The essence of structuring your content is so that each independent part can be edited separately or repurposed as you see fit. In the long run, your visitors are given flexibility in that they can quickly find what they are looking for in your website or application. Also, the content is assigned different levels of access for monetization purposes.
#3: Support for numerous languages
The Internet has made the world a global village. This means that you will most likely have on your team, members speaking more than one language. Also, there are legislation processes that require language services in courts, for public safety, for refugees, and immigrants. While trying to meet all these requirements, you will most likely encounter unlimited cases of language barriers, especially if your CMS lacks multilingual support.
Some CMS normally meet multilingual requirements via plugins or extensions. This approach may be effective but it becomes problematic when the plugins/extensions go unmaintained. This could expose your CMS to attacks. As such, what you need is an out-of-the-box multilingual feature that you are sure receives regular updates.
#4: Levels of access
Whatever the Human Resources Department accesses cannot be equated to what the General Manager or even the Accounts Department accesses. In other words, each organisation has various permission levels. The fact that you have many writers does not ultimately mean that they are all assigned editorial or publication roles. You may even find that particular persons are allowed to publish specifically certain types of content like job postings while others can only publish in certain parts of the website.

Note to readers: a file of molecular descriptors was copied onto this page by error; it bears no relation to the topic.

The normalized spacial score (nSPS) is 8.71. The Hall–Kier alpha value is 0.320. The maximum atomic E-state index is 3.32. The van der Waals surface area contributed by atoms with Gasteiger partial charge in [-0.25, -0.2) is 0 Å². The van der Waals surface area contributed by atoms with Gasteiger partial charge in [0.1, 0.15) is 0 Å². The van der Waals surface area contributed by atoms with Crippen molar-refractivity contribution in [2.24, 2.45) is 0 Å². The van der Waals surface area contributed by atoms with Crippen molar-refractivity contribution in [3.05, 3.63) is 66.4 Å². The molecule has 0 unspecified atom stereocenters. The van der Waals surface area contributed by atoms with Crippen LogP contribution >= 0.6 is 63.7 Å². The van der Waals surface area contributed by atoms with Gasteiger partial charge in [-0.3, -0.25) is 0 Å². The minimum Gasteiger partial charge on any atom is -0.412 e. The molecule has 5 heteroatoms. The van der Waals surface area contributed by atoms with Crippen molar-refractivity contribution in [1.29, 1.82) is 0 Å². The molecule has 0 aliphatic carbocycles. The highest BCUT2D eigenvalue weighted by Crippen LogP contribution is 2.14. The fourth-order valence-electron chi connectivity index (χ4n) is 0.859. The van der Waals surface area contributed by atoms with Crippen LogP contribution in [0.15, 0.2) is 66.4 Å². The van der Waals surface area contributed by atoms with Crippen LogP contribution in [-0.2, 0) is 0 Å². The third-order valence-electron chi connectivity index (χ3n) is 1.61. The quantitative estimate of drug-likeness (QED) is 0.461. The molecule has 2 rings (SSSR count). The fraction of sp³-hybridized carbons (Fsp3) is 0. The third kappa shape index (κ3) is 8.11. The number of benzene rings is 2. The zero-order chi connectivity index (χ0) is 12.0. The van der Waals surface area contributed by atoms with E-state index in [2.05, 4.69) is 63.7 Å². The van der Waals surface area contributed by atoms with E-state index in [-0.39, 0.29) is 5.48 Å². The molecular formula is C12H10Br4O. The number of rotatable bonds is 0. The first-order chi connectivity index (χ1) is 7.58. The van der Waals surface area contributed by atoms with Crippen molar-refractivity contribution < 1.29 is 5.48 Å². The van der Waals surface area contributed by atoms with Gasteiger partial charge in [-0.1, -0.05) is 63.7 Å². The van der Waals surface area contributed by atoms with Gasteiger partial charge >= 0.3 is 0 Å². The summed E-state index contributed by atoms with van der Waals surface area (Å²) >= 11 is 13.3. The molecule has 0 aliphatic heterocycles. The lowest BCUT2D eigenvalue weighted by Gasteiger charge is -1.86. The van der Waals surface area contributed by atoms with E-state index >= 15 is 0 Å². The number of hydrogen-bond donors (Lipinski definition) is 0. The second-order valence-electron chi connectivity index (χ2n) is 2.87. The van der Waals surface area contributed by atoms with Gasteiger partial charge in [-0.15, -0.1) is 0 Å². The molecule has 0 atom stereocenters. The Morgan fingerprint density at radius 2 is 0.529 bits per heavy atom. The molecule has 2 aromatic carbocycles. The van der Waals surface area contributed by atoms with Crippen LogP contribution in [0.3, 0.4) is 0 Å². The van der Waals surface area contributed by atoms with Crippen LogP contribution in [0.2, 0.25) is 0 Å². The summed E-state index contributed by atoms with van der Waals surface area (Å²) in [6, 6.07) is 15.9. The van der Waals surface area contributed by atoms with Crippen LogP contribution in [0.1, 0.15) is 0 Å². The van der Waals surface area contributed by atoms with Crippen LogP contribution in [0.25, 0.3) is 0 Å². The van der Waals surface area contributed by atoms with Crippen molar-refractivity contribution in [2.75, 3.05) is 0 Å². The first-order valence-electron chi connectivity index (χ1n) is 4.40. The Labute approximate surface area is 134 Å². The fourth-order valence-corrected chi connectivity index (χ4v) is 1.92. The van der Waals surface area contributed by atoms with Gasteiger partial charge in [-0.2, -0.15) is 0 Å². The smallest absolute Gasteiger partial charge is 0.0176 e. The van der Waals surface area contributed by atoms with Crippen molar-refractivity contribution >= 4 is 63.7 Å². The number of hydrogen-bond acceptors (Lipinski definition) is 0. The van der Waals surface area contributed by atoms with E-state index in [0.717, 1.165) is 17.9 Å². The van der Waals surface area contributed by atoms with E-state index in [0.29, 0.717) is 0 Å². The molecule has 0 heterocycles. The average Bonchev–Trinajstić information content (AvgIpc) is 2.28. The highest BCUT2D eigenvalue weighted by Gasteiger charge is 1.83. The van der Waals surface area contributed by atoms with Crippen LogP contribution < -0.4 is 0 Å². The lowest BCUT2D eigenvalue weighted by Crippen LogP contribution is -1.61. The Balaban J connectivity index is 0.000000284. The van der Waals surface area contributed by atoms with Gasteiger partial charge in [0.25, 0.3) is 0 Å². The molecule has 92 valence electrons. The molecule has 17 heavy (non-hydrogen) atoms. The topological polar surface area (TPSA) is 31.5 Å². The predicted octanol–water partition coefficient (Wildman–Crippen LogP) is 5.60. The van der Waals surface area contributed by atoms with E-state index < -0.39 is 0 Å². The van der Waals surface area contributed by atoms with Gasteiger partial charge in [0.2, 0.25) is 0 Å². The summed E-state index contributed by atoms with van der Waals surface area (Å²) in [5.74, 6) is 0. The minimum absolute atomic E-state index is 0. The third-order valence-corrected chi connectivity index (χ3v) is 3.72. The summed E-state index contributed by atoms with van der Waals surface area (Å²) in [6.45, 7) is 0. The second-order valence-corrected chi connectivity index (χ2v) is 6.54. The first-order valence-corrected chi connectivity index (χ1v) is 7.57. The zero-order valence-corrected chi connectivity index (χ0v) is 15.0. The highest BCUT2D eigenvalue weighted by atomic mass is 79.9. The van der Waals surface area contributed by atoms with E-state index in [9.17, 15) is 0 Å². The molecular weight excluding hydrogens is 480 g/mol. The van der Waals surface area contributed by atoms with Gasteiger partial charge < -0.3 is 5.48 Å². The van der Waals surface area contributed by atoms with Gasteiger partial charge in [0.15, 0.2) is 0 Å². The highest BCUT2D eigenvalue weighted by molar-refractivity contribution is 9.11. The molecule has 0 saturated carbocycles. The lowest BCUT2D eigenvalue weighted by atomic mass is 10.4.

Due to this reality, the content management system must be capable of segmenting access level in consideration of what a given person can access. As you go through the process of setting up the content management system, be sure to ask what each level is able to do and whether or not each user can be designated in numerous roles. You might also want to find out the permission levels.
#5: Content personalisation
A good CMS must feature personalisation capabilities so as to meet the increasing demand for personalised experiences. This is a CMS that has what it takes to integrate the personalisation capabilities on the basis of user activities such as purchases, page views, and clicks. In addition, it considers demographic data including job role, language, location, industry, among others.
“Here at edirect, our experts can find the perfect CMS for your business.”
Types of content management systems
As you consider the numerous features of a content management system, it is also paramount to consider the different types of CMS in order to choose exactly what suits you. There are 5 different types of CMS, each built to meet particular business needs.
#1: Component content management system (CCMS)
The CCMS is differentiated from the standard CMS by the manner in which it organises content in a granular level. Rather than considering content management as a page by page task, the CCMS stores the photos, paragraphs, phrases, and words in a central repository. The motivation behind CCMS is to maximise content reuse, hence, components are stored only once. In this case, you can use the CCMS to publish content across numerous platforms like print, PDF, and mobile.
You might find it viable to use CCMS when you need to explore its benefit of traceability. That is, you are able to track content to a great detail. You can easily spot what was done, by whom, and where. Also, it makes it possible for single sourcing as you can push content to multiple channels.